Nova Scotia's drug monitoring program did not flag doctor charged with trafficking
Investigation into Dr. Sarah Dawn Jones launched by Bridgewater police after tip from pharmacist
A Tantallon, N.S., doctor accused of trafficking tens of thousands of prescription pills was not flagged by the province's prescription drug monitoring program.
Bridgewater police announced drug trafficking-related charges against Dr. Sarah Dawn Jones, 35, on Wednesday. She is accused of prescribing 50,000 oxycodone and oxyneo pills to one patient, who never received them.
- Dr. Sarah Dawn Jones arrested for alleged drug-trafficking scheme
- Nova Scotia doctors sanctioned for overprescribing narcotics
- Patient drug history to be scrutinized before narcotics prescriptions
Nova Scotia passed legislation in 2005 to create the prescription drug monitoring program, which Health Minister Leo Glavine says does a good job. Medavie Blue Cross administers the program.
Glavine was at a loss Wednesday to explain why the drug monitoring program did not flag the massive over-prescription being alleged in the Jones case.
"There can be those one-off situations that are very puzzling and certainly are not what we want," he said.
"We are in the process of moving to a just-in-time monitoring. Presently you can go 30 days before the data is entered into the system, but now we have our pharmacies moving over to that just-in-time tracking and I feel that's going to be certainly a stronger version of the prescription drug monitoring."
The drug monitoring program's manager, Kevin Lynch, said he could not comment directly on the charges involving Jones.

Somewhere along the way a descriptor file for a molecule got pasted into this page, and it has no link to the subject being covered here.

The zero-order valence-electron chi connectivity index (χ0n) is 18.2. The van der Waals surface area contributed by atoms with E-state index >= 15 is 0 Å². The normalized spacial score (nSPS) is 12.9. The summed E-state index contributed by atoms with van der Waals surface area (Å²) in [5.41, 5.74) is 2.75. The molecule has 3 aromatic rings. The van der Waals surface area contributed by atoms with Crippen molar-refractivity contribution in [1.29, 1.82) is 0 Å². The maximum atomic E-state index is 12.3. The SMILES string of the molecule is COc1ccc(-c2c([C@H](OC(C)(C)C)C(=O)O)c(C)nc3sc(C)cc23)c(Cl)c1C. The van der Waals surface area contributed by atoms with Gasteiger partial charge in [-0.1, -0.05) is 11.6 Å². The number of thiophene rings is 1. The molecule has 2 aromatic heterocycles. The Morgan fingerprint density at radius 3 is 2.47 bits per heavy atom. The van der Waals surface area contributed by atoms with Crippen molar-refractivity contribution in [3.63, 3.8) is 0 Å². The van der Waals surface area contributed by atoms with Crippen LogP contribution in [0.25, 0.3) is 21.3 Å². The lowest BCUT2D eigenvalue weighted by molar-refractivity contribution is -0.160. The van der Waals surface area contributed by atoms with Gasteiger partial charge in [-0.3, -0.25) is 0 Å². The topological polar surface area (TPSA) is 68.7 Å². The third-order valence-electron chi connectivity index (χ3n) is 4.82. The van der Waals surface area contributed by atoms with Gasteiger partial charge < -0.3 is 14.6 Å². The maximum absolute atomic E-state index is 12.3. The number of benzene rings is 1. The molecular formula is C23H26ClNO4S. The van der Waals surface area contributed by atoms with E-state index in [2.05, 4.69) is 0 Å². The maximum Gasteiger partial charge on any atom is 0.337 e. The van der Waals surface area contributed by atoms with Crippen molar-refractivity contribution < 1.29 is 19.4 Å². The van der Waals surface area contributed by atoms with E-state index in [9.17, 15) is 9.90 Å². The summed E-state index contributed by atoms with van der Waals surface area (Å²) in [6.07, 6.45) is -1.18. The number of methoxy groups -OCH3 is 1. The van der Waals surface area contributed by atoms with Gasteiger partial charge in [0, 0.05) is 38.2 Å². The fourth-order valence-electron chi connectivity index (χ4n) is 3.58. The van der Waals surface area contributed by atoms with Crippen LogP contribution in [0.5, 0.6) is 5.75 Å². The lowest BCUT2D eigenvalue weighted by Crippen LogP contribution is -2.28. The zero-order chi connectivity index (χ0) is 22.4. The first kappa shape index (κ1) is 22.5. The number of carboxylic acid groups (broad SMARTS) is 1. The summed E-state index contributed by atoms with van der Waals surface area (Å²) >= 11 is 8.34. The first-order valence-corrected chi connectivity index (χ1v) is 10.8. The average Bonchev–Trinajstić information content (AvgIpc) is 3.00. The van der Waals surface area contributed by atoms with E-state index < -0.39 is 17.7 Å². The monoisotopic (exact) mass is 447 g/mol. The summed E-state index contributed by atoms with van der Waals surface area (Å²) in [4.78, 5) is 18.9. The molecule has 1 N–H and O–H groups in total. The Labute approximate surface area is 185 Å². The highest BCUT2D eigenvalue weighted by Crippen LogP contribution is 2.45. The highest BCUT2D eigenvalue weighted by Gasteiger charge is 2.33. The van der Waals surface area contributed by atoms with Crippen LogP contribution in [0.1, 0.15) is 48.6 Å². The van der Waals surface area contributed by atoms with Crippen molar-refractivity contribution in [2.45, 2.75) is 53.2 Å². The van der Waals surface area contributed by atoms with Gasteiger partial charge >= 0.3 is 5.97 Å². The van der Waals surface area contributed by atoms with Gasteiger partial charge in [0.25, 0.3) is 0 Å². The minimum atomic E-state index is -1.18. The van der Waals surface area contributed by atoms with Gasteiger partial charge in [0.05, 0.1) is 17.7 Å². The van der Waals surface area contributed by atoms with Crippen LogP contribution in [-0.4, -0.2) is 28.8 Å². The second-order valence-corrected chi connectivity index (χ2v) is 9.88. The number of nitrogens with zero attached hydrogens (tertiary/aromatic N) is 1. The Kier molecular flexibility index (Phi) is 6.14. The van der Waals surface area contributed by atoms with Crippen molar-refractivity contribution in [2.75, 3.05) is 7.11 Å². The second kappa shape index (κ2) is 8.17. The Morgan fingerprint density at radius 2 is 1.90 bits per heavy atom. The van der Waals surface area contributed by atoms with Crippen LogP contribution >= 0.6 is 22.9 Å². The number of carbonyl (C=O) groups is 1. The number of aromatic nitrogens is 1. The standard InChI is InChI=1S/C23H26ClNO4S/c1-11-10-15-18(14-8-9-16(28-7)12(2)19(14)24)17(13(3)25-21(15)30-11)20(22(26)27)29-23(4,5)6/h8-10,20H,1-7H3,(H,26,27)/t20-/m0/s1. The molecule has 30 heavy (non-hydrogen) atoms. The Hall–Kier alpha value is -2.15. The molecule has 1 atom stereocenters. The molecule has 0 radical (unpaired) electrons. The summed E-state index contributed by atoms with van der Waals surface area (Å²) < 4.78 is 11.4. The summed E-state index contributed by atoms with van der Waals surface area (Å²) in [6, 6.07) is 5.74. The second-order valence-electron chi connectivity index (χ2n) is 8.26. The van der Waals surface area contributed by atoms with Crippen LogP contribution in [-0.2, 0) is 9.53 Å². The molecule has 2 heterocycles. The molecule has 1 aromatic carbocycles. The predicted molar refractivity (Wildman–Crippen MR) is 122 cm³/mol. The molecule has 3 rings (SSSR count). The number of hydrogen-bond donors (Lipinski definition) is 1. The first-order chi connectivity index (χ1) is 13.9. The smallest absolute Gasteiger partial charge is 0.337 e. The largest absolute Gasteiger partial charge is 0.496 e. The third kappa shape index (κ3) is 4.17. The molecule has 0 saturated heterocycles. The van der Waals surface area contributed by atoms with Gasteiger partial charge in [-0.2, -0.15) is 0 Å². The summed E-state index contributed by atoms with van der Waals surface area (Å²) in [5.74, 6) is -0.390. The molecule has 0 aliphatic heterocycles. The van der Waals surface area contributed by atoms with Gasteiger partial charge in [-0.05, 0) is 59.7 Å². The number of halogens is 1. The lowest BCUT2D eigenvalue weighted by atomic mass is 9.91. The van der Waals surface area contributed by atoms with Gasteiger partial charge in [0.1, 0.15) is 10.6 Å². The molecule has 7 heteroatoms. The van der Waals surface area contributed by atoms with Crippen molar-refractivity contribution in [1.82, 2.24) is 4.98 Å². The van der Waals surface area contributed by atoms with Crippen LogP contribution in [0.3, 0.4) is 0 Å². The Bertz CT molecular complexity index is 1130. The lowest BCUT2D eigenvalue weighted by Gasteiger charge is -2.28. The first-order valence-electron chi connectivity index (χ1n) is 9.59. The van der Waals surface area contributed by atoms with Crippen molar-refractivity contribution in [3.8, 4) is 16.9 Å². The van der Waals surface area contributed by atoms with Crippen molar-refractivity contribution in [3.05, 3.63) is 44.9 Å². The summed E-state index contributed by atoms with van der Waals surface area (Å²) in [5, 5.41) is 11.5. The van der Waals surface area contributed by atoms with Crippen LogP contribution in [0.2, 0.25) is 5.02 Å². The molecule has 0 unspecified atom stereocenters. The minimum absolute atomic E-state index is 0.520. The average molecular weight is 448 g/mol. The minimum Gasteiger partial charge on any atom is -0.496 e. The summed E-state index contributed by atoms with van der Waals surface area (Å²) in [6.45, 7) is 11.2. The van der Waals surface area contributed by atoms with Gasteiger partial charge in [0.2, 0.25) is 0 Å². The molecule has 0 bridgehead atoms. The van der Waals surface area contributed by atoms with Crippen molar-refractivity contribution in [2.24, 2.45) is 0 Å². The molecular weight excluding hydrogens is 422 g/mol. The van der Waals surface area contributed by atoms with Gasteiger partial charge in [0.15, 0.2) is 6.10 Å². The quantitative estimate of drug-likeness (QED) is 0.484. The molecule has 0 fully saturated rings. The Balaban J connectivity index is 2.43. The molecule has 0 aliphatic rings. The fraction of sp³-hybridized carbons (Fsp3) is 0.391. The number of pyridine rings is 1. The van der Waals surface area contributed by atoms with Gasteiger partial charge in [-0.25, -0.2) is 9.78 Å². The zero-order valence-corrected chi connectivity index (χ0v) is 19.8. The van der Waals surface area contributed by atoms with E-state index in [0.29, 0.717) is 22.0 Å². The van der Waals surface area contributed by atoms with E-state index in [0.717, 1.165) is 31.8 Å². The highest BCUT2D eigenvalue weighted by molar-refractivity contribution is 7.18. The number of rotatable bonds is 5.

"We're monitoring drugs listed on the Canadian Drugs and Substances Act. It is a fairly lengthy list of drugs associated with that — your hydromorphone, oxycodone, stimulants would be on the list of drugs that would be monitored."
In 2012, the program launched eAccess that allows doctors and pharmacists to check a patient's drug profile online with a health card number, information that is accessible 24 hours a day, he said.
Lynch said the program regularly shares information with licensing authorities for doctors, dentists, pharmacists and nurses. That information includes patients seeing multiple doctors in a 30-day period and patients who have been charged with drug trafficking offences.
"Ultimately we all have responsibilities in the process of prescribing and dispensing," Lynch said. "It is a collective effort we all have to make."
In 2014, three family doctors in Nova Scotia were sanctioned by the College of Physicians and Surgeons for overprescribing narcotics, such as hydromorphone, to patients.
A pharmacist notified the drug monitoring program about one of the doctors. Lynch interviewed Dr. Philip Davis and referred the case to the college.
Neither Davis nor the two other physicians, Dr. Stephen Harley of Dartmouth and Dr. Trevor Locke of Truro were charged by police. They did receive various disciplinary sanctions.
Lynch said the prescription drug monitoring program receives 350 to 500 requests annually from law enforcement agencies for information connected with criminal investigations.
- An earlier version of this story incorrectly attributed comments made by Kevin Lynch, the drug monitoring program's manager, to Aaron Veinotte, a spokesman for Medavaie Blue Cross, which administers the program.Feb 26, 2016 11:27 AM AT